Yesterday, following an otherwise unremarkable Direct presentation, Nintendo dropped a bomb on us. A big one. They not only confirmed that a Super Smash Bros. game was coming to the switch, but that the Inklings from Splatoon would be in it AND that it will launch this year. Watching the chat room for the stream react to this was amazing, especially since most of the comments throughout the presentation amounted to “Ok but when Smash???” Seeing the people that obnoxiously lamented Nintendo’s smaller announcements get knocked on their asses by that spectacular end reveal was satisfying on its own, but it also highlights what makes the marketing behind Smash Bros. games so special. For the rest of this year Nintendo can make literally every announcement exciting, as each one will come with the possibility of a new reveal for Smash. Which characters are returning? What new characters could they add? Will there be a story mode like there was in Brawl? These questions and many more will power Nintendo’s hype train until this game comes out, and that prospect almost has me more excited than Smash 5 itself.
Let’s look back to the marketing campaign for Super Smash Bros. for Wii U and 3ds (or Smash 4 if you want to differentiate it in a way that isn’t completely unreasonable), starting at E3 2013. I didn’t have the good fortune to see this live at the time, but the announcement trailer was legendary. It begins with two quick slashing motions forming the Smash insignia, an opening that by itself would provoke excitement when used repeatedly in the coming months. The screen fades into an idyllic scene from Animal Crossing. A villager receives a letter sealed with that familiar insignia and excitedly runs off, mirroring our own uncontainable enthusiasm. Then, every one of Nintendo’s biggest franchises gets a small scene over the rising music until it all culminates in some good old familiar Smash gameplay. This trailer started the hype off at astronomical levels, but more importantly it set a precedent for the marketing surrounding Smash 4. If the announcement was this bombastic, what could we expect closer to release?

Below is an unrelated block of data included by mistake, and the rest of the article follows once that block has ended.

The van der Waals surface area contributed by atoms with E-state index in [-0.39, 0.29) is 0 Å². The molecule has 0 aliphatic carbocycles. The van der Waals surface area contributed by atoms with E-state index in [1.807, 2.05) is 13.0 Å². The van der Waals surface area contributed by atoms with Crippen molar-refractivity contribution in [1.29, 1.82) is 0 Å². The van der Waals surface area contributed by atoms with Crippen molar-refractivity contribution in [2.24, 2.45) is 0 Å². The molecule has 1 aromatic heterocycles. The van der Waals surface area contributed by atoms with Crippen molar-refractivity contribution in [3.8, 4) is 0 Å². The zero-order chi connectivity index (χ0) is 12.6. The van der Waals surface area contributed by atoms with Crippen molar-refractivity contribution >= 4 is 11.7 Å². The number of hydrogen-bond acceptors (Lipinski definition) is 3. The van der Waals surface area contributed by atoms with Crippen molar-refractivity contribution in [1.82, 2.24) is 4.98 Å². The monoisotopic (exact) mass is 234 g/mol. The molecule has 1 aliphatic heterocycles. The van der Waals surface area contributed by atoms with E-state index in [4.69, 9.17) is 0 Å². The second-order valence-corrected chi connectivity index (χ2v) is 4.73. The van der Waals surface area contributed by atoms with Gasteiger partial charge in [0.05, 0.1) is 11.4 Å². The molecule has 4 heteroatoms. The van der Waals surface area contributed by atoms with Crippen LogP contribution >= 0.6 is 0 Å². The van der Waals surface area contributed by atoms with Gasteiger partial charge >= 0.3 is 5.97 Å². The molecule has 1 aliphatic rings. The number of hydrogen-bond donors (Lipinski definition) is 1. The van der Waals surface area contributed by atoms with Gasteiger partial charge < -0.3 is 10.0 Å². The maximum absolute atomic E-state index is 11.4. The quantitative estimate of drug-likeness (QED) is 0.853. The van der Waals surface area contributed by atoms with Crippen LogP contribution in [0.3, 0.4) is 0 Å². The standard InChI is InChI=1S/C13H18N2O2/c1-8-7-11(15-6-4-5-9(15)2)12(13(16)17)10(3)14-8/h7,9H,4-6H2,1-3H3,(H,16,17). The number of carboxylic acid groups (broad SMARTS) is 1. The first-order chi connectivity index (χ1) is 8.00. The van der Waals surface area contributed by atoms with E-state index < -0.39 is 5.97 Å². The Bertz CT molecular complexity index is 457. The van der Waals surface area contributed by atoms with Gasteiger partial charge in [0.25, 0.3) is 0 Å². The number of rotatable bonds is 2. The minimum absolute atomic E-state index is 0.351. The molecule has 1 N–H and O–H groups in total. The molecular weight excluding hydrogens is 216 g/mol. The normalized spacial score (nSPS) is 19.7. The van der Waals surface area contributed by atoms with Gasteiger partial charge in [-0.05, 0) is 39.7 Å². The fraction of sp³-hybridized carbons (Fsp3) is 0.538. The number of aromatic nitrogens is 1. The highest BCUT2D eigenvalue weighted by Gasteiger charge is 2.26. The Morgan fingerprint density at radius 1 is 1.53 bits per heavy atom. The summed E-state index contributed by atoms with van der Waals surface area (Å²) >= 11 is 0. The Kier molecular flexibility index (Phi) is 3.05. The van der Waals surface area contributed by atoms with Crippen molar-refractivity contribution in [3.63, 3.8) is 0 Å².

The answer was more. A whole lot more. Every time I saw those two quick slashes my heart started pounding. It got to the point that it was basically Pavlovian; all I needed for a huge dose of adrenaline was the intro that signified a new smash trailer. And the trailers were all killer. Several of them even used the art style from the new characters’ games- seeing a cell shaded Captain Falcon fight Lucina from Fire Emblem was incredible, and who could forget Link and Pit’s anime battle? The absolute highlight for me was Charizard and Greninja’s reveal, but that had more to do with the presentation of the trailer than anything else.
Anyone who was disappointed by yesterday’s Direct before the Smash reveal had obviously never seen a Direct before. Nintendo loves to hold their clincher announcements until the very end, with little to no buildup or acknowledgement. The Smash 4 related Direct in April of 2014 was no exception. I was watching the Direct live with a buddy, and we both knew the big N was saving something huge for the end. Once the trailer started neither of us was surprised, a character reveal had been all but assured. Our calm demeanors were quickly shattered as the screen was littered with pokeballs, signaling that the new character would be from Pokémon. The camera quickly panned up to reveal Pikachu standing next to Charizard, confirming the orange dragon’s spot in Smash. We were ecstatic, we both loved Charizard in Brawl and were excited for him to return. It felt odd though, this would have marked the first returning character to get a full trailer. What we didn’t foresee was the reveal of a second character. As Charizard confidently flies to face a crowd of Smash veterans, the group is attacked by a shadowy figure in the distance. The shadows recede, and the lithe, froggy form of Greninja is unveiled. At this point my friend and I completely lost our minds. Nintendo had baited us into thinking the trailer was for Charizard, which lowered our guards for the actual surprise of a brand-new character.
I think there’s a lot to analyze about that story, but the part that still sticks with me was a comment from an outside observer about our excitement. They said: “Man, I wish I could be that excited about literally anything in my life.” There’s something really powerful in the culture we’ve built surrounding gaming, and the buildup to a new Smash game showcases some of the very best of it. Smash 4 ended up being a damn good game, but the end result didn’t really matter. Regardless of the finished product, we got to experience the unbridled joy of looking forward to it.
So here we are four years later, on the cusp of another era of Smash Bros. hype. The reveal trailer for Smash 5 is extremely promising; it’s obvious that Nintendo hasn’t lost their touch for the dramatic. With that said, they’ve got a long way to go if they want to top their previous performance. No matter how Smash 5 actually turns out, I’m looking forward to a year of unrivaled anticipation and excitement.